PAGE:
LEVESON GOWER, Granville, Visct. Trentham (1721-1803).
Available from Boydell and Brewer
Family and Education
b. 4 Aug. 1721, 1st surv. s. of John, 1st Earl Gower, by his 1st w. Lady Evelyn Pierrepont, da. of Evelyn, 1st Duke of Kingston; half-bro. of Hon. John Leveson Gower. educ. Westminster 1731; Ch. Ch. Oxf. 1740. m. (1) 23 Dec. 1744, Elizabeth (d. 19 May 1746), da. and h. of Nicholas Fazakerly of Prescot, Lancs., 1s. d.v.p.; (2) 28 Mar. 1748, Lady Louisa Egerton (d. 14 Mar. 1761), da. of Scroop, 1st Duke of Bridgwater, 1s 3da.; (3) 25 May 1768, Lady Susanna Stewart, da. of John, 6th Earl of Galloway [S], 1s. 3da. suc. fa. as 2nd Earl Gower 25 Dec. 1754; K.G. 11 Feb. 1771; cr. Mq. of Stafford 1 Mar. 1786.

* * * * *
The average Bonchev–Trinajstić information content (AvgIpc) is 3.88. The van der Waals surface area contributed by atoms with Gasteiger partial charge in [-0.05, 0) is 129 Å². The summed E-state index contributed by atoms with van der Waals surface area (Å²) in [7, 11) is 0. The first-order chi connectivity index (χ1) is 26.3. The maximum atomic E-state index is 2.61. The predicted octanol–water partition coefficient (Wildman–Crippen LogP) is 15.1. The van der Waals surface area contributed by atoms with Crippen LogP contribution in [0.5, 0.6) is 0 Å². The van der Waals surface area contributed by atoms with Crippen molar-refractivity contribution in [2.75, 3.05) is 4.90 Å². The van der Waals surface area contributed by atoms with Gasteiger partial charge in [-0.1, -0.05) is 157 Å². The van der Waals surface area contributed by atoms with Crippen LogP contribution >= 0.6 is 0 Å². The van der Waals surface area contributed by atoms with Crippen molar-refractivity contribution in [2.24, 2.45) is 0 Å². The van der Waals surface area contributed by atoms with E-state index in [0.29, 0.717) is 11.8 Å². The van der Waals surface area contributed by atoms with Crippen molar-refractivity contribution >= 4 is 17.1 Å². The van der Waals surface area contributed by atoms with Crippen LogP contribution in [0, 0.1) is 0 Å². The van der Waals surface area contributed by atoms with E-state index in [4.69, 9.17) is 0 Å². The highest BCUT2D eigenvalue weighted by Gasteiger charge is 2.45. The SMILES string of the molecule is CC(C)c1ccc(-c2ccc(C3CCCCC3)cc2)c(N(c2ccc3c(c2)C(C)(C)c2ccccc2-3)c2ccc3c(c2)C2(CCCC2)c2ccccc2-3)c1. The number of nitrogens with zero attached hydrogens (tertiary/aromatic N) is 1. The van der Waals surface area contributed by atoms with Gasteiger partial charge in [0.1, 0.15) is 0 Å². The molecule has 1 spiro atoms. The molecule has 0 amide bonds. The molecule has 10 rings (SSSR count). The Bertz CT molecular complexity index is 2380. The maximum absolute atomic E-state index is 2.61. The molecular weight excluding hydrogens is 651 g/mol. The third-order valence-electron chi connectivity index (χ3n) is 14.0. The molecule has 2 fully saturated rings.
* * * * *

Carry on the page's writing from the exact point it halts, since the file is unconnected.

Ld. of Admiralty 1749-51; P.C. 22 Dec. 1755; ld. privy seal Dec. 1755-June 1757; master of the horse 1757-60; master of the wardrobe 1760-63; ld. chamberlain Apr. 1763-July 1765; ld. pres. of the Council Dec. 1767-Nov. 1779, Dec. 1783-84; ld. privy seal 1784-94.
Ld. Lt. Staffs. 1755-1800.
The Leveson Gowers were the leading family in Staffordshire, and during this period were always accorded one of the county seats. They also controlled two seats at Newcastle-under-Lyme and one at Lichfield. The marriage in 1737 of Gertrude, daughter of the 1st Earl Gower, to John, 4th Duke of Bedford, led to a political group being formed, based on the two families—the famous ‘Bloomsbury gang’. The 2nd Earl Gower, Bedford’s brother-in-law, ranked second to Bedford himself; and after Bedford’s death in 1771 led the group until its disintegration in the late ’70s.
Lord Stafford (as he became in 1786) died 26 Oct. 1803.